No end in sight to hockey violence
HOCKEY is a rough-and-tumble game. No one is denying that and as Canadians anticipate another hockey season, most accept and even cheer the hits that separate hockey from other sports where body contact is avoided.
But hockey has devolved into an often ugly spectacle of fist fights and dirty hits intended to knock opposing players out of the game.
In a growing number of cases, those hits to the head, whether checking or punching, and hits from behind are so violent they injure.
Concussions are a growing problem in the NHL while minor leaguers and young fans watch to mimic their professional heroes.
Sadly, the NHL front office and most team owners seem content to feed fan frenzy for violence. If more people pay for expensive tickets to see the possibility of a brawl and other on-ice violence — as the men who run hockey largely believe — the bottom line takes precedence over player safety and the once good name of the game.
Players themselves may well share the concerns of a growing number of NHL fans about this turn of violence, but to say so publicly would invite undue attention from league “enforcers” who prey upon smaller players, especially ones who score a lot of goals. Sidney Crosby cannot take too many more hits intended to hurt him.
Canada’s doctors this past week joined the growing chorus of concern and complaints about hockey violence.
Delegates to the Canadian Medical Association’s annual meeting voted to “condemn the complacency” of NHL team owners, “tolerating and promoting violence” for financial gain and to the detriment of players.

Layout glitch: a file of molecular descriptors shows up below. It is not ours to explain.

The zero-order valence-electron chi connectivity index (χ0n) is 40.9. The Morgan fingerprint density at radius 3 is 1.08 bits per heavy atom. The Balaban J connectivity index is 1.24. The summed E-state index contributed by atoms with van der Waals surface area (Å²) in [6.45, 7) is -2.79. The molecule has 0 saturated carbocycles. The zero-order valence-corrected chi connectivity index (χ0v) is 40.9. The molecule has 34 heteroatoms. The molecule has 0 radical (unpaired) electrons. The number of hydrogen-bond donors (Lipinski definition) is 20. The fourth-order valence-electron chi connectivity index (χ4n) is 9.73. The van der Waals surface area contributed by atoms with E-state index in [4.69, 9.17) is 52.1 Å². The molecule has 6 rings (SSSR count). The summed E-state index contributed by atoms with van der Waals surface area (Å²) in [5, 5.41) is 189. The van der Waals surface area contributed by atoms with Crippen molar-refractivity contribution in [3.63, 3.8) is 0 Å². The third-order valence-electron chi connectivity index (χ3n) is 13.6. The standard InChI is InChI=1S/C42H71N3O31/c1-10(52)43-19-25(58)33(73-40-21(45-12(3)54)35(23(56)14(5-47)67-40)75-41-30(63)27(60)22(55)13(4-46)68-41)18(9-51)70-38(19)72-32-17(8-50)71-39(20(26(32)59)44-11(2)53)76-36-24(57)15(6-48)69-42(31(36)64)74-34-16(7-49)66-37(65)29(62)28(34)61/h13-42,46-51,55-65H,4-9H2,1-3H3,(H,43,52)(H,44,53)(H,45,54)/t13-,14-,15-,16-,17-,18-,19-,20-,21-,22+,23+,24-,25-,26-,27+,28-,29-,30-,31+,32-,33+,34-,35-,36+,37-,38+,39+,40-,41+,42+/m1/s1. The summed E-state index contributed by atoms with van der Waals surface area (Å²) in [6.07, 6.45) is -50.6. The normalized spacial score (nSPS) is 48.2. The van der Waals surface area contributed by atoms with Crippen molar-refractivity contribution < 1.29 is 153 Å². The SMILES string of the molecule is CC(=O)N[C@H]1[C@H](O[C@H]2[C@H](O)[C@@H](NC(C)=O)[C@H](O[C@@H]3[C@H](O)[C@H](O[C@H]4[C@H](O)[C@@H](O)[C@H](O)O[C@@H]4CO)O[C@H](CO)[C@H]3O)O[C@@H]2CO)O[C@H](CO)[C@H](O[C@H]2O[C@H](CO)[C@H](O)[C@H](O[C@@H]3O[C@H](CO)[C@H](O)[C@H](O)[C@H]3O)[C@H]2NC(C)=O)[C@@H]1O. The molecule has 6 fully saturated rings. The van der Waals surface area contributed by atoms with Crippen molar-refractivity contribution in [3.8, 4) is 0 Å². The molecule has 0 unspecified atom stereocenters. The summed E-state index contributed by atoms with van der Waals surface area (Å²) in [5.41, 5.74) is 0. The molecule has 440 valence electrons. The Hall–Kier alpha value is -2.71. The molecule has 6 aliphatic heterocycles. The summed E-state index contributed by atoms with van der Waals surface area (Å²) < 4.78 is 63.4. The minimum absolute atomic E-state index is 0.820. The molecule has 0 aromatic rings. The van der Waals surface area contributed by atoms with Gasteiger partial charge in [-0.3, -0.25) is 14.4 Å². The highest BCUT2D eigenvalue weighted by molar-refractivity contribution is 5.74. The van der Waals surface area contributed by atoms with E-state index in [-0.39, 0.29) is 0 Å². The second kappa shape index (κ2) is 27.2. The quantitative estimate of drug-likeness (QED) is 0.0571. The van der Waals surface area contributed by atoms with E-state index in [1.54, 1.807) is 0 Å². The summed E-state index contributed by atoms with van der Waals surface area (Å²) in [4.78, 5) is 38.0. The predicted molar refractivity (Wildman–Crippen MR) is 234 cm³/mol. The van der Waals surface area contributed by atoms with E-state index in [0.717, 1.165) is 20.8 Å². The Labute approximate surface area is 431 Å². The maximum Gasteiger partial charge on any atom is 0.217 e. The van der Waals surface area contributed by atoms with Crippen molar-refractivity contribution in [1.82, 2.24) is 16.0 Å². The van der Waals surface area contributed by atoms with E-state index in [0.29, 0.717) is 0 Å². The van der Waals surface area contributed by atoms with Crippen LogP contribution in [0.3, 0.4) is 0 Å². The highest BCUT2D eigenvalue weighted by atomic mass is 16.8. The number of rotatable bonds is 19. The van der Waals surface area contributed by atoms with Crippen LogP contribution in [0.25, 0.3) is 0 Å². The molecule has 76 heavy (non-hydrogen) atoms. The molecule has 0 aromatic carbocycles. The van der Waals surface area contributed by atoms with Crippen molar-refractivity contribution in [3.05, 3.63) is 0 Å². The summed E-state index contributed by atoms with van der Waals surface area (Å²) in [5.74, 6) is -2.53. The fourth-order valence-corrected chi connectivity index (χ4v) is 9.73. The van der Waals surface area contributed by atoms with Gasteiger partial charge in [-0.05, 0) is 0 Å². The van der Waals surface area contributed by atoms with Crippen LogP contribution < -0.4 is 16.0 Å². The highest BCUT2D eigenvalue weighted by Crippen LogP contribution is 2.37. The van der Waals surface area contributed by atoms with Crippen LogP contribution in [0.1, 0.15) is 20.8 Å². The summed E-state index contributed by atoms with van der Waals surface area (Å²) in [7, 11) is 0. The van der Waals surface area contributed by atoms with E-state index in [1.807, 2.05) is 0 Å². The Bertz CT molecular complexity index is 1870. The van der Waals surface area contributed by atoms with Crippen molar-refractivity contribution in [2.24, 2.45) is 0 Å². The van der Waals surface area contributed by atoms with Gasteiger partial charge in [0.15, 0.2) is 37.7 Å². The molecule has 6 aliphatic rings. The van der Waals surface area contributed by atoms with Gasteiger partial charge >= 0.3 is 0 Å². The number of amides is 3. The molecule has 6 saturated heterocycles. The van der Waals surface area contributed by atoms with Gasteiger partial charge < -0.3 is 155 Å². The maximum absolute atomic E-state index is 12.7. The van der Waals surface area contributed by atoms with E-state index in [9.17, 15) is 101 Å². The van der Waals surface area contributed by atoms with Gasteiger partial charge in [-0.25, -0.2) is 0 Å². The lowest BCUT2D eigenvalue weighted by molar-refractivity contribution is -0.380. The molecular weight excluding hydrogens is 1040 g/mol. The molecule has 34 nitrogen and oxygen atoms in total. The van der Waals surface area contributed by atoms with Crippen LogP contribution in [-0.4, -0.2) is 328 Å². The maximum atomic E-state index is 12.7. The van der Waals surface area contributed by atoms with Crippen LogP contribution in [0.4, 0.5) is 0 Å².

Doctors are worried because young people love hockey and young players do all they can to copy the pros. And so the violence has infiltrated rinks across the country where coaches tolerate and even encourage it alongside parents who dream of seeing their kids advance to the glory and riches of the NHL. Parental antics from the stands can reach proportions so outrageous that referees have taken to ordering the worst offenders outside.
Video game makers don’t help. NHL 14, the latest version of the hit video game franchise by EA Canada in Vancouver, features an “enforcer engine” that promises to produce “the most authentic and electrifying fighting experience” in the history of the title.
The NHL has taken halting steps to respond to some of the worst violence. But with the speed of pro hockey today, more has to be done to protect vulnerable players — and those who strive to take their places at the top of the game.